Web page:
Carlo Ratti, the director of the SENSEable City Lab at MIT, argues the nature of security challenges is not changing, just their effect. “The impact of possible security breaches can be more devastating because it’s not only digital, but it’s digital and physical,” he says. “If your computer catches a virus, you might not work for one day. But if your car, which is getting more and more like a computer on wheels, catches a virus, just a simple one that switches the pedal with the brake, then you’re in trouble.”
Given the speed that our reliance on the web is growing, we may not grasp the risks until it’s too late, Ratti says. But governments are trying. Leon Panetta’s fiery warning last fall was followed up with a cybersecurity executive order from U.S. President Barack Obama, announced during the state of the union address in February, which will result in sharing information between public and private sectors to increase cybersecurity.
In 2010, the Canadian government allocated $155 million over five years to beef up cybersecurity efforts, much of which went to the Canadian Cyber Incident Response Centre (CCIRC). But last year, a critical report by the auditor general found that the centre, seven years after it was formed, “cannot fully monitor Canada’s cyberthreat environment” because various departments and companies aren’t fully co-operating with the centre, or even aware of its mandate. There’s a “tremendous fragmentation” between government departments and industry, which hold the Internet traffic data, and the CCIRC, which needs access to it, says Rafal Rohozinski, one of the country’s leading cybersecurity experts.
The audit didn’t examine the government’s response or recovery plan for a cyberattack, which alongside earthquakes, floods and pandemics falls under the public safety department’s Government Operations Centre. Rohozinski questions whether there is such a national plan for a massive digital failure. He says Canada “lags behind” other nations.
At a cybersecurity conference in October, Public Safety Minister Vic Toews told delegates his government has “worked closely with our partners to enhance the resilience of critical infrastructure like power grids, financial systems and transport networks.” Meanwhile, the CCIRC doesn’t even operate on a 24-7 basis—it’s open 15 hours, seven days a week. Rohozinski says Canadians are blind to their reliance on this infrastructure. “We don’t realize our dependence.”
Other countries do. Thanks in part to the Stuxnet virus, which infiltrated an Iranian nuclear facility in 2010, “Iran has a better overall government plan for dealing with cyberincidences than does Canada,” he says. But waiting for the “big one” in order to act carries its own risk. “What’s going to be the effect of a catastrophic effect in cyberspace?” he asks. “No one knows.” But it’s pretty scary to imagine.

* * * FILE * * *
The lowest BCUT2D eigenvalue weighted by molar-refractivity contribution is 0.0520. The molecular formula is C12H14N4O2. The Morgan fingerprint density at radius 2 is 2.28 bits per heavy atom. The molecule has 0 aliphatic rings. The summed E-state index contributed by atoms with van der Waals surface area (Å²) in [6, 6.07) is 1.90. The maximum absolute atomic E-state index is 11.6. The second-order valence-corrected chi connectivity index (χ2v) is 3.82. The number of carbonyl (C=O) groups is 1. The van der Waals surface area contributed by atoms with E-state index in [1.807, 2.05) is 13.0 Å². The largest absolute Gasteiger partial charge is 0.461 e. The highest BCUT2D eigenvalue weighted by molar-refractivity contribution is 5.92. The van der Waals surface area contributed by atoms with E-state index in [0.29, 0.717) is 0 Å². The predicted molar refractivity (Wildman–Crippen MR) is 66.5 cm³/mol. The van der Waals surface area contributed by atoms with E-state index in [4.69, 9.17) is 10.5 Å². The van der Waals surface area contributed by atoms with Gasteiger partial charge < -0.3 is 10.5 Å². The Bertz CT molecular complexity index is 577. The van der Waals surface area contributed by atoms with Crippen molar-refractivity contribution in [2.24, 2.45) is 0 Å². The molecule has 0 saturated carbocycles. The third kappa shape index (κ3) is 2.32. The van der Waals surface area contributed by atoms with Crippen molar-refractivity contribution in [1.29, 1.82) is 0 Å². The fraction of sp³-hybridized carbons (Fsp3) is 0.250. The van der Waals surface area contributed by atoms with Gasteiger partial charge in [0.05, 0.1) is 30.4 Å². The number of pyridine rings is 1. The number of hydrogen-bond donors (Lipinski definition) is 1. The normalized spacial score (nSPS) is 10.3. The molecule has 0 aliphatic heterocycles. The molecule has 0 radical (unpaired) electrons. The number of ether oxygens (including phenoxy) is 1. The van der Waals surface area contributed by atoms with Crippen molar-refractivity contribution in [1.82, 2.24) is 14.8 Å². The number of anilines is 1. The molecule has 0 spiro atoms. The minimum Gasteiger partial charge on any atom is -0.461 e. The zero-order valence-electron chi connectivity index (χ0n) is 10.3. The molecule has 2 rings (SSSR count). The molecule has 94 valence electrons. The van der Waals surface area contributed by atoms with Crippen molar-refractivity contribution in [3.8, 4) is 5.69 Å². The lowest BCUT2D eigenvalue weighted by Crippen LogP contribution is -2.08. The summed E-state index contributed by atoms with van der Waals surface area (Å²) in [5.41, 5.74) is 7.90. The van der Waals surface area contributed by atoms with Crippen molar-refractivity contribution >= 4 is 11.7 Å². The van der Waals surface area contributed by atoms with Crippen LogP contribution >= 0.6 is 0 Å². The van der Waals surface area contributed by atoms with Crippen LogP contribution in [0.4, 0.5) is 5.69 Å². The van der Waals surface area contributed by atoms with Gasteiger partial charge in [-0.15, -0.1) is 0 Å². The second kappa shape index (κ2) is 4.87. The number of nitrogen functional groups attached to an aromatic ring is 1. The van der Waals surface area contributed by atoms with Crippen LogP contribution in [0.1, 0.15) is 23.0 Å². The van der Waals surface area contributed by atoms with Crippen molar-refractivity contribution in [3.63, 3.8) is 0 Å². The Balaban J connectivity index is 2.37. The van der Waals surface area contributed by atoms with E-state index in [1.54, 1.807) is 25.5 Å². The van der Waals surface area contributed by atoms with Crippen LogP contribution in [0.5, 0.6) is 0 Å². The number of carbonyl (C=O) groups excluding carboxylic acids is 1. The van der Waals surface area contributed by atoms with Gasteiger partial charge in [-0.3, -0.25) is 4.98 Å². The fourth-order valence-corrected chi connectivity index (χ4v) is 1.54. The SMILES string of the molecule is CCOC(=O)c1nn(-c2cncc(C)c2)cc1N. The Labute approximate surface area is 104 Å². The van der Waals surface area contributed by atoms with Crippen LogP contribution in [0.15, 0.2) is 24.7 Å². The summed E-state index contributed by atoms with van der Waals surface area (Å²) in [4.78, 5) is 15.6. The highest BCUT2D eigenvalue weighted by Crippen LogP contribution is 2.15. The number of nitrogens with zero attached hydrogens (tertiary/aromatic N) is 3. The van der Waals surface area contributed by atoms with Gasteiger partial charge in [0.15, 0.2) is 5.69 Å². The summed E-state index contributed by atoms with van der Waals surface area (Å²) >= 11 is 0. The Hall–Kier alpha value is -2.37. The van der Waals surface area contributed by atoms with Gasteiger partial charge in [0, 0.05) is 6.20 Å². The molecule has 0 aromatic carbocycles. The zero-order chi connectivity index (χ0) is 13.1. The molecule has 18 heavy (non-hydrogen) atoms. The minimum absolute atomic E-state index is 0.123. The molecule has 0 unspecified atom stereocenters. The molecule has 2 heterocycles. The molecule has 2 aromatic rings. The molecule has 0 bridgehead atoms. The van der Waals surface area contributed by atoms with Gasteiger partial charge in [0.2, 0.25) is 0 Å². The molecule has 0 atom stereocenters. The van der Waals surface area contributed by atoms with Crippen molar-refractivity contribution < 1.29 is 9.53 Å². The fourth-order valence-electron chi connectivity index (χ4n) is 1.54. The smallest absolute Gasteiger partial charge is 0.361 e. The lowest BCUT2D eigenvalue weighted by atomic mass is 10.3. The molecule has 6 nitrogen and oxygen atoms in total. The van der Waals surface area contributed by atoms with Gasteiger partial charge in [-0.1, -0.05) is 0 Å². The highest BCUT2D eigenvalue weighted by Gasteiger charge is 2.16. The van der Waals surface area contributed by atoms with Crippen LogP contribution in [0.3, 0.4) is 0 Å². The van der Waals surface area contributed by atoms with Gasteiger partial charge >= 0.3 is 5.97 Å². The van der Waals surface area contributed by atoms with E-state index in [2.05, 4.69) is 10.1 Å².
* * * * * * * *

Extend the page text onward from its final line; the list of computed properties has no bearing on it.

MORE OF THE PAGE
By The Associated Press - Tuesday, January 15, 2013 at 5:59 AM - 0 Comments
BEIJING, China – China’s population of Internet users rose 10 per cent last year…
BEIJING, China – China’s population of Internet users rose 10 per cent last year to 564 million, driven by explosive growth in the popularity of mobile Web surfing.
The country’s Internet industry group reported Tuesday that the country added 51 million new Internet users last year, a number bigger than the population of Spain.
Chinese leaders encourage Internet use for business and education but try to block access to material considered subversive or obscene and are tightening controls. A law enacted last month requires users to register their names following online complaints about official abuses that rattled communist leaders.
The China Internet Network Information Center said the number of Chinese Web surfers who go online from mobile phones, tablet computers and other wireless rose 18.1 per cent last year to 420 million.
By David Newland - Thursday, January 10, 2013 at 6:00 PM - 0 Comments
Add doughnuts, stir heartstrings, and let simmer in social media til piping hot
What makes a great viral video? Wouldn’t a million social marketers love to know. But if Old men singing at Tim Horton’s (sic) isn’t an example of a sure-fire hit, I don’t know what is.
Now, you may be wondering why a dozen or so men of retirement age, singing Can You Feel The Love Tonight in a coffee shop in Oakville, Ont., filmed by an amateur on a cellphone, has the makings of a Canadian web sensation. (I’m sure you’re wondering, if you are one of the guys in the video.)
Consider it an object lesson in how the web works in the age of social media. Here’s what makes this video a sensation in the making:
1. Location. As in the fast food business, so in the viral video business: the secret to success is location, location, location. If you’re looking to tug the heartstrings of Canadians, start someplace that has emotional resonance—real, or marketed, it doesn’t matter much, as long as it’s Tim Hortons. (Can you picture this at KFC?)
2. Story. Content is king, goes an old online marketing expression (is that a contradiction in terms?). In this case, the “content” is a heartwarming little tale about a talented bunch of ungrumpy old men. Instead of shaking their fists at kids playing road hockey, or running for the Conservative party, these guys sing. What a novel idea. We can sell that.
3. Familiarity. You know these fellows. You’ve seen them at your local Tim Hortons, endlessly taking up tables in the corner and talking baseball/convertbiles/politics, or whatever. Sober, avuncular, maybe a bit corny, churchy, and straight-seeming. It all works, because…
4. Surprise! As above, this is a scene we’ve all seen before—except the part where a bunch of bucket-listers break into a torch song by the world’s most famous gay guy, from a beloved Disney family musical, and absolutely nail it.